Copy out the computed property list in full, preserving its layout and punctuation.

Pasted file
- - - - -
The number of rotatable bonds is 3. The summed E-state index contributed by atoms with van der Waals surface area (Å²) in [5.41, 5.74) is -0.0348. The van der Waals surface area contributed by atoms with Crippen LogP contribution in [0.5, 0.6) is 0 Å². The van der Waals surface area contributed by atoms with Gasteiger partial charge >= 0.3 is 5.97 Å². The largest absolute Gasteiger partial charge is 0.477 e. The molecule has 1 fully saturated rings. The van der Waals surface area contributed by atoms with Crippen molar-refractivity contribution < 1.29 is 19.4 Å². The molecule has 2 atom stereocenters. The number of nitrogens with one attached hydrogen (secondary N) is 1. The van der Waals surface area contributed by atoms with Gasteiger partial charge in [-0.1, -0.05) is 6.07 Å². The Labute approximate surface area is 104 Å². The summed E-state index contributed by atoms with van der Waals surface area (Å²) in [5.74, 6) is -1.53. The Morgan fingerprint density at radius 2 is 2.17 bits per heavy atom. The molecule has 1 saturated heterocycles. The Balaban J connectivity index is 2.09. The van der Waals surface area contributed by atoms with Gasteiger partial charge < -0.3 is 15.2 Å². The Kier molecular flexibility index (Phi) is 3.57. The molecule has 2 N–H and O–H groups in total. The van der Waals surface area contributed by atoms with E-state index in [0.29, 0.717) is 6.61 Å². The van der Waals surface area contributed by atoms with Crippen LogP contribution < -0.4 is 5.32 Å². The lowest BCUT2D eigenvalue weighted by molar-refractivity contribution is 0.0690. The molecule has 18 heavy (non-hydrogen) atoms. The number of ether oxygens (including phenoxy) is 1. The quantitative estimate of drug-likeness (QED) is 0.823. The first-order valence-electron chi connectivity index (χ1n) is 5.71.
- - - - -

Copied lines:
The number of rotatable bonds is 3. The summed E-state index contributed by atoms with van der Waals surface area (Å²) in [5.41, 5.74) is -0.0348. The van der Waals surface area contributed by atoms with Crippen LogP contribution in [0.5, 0.6) is 0 Å². The van der Waals surface area contributed by atoms with Gasteiger partial charge >= 0.3 is 5.97 Å². The largest absolute Gasteiger partial charge is 0.477 e. The molecule has 1 fully saturated rings. The van der Waals surface area contributed by atoms with Crippen molar-refractivity contribution < 1.29 is 19.4 Å². The molecule has 2 atom stereocenters. The number of nitrogens with one attached hydrogen (secondary N) is 1. The van der Waals surface area contributed by atoms with Gasteiger partial charge in [-0.1, -0.05) is 6.07 Å². The Labute approximate surface area is 104 Å². The summed E-state index contributed by atoms with van der Waals surface area (Å²) in [5.74, 6) is -1.53. The Morgan fingerprint density at radius 2 is 2.17 bits per heavy atom. The molecule has 1 saturated heterocycles. The Balaban J connectivity index is 2.09. The van der Waals surface area contributed by atoms with Gasteiger partial charge < -0.3 is 15.2 Å². The Kier molecular flexibility index (Phi) is 3.57. The molecule has 2 N–H and O–H groups in total. The van der Waals surface area contributed by atoms with E-state index in [0.29, 0.717) is 6.61 Å². The van der Waals surface area contributed by atoms with Crippen LogP contribution < -0.4 is 5.32 Å². The lowest BCUT2D eigenvalue weighted by molar-refractivity contribution is 0.0690. The molecule has 18 heavy (non-hydrogen) atoms. The number of ether oxygens (including phenoxy) is 1. The quantitative estimate of drug-likeness (QED) is 0.823. The first-order valence-electron chi connectivity index (χ1n) is 5.71.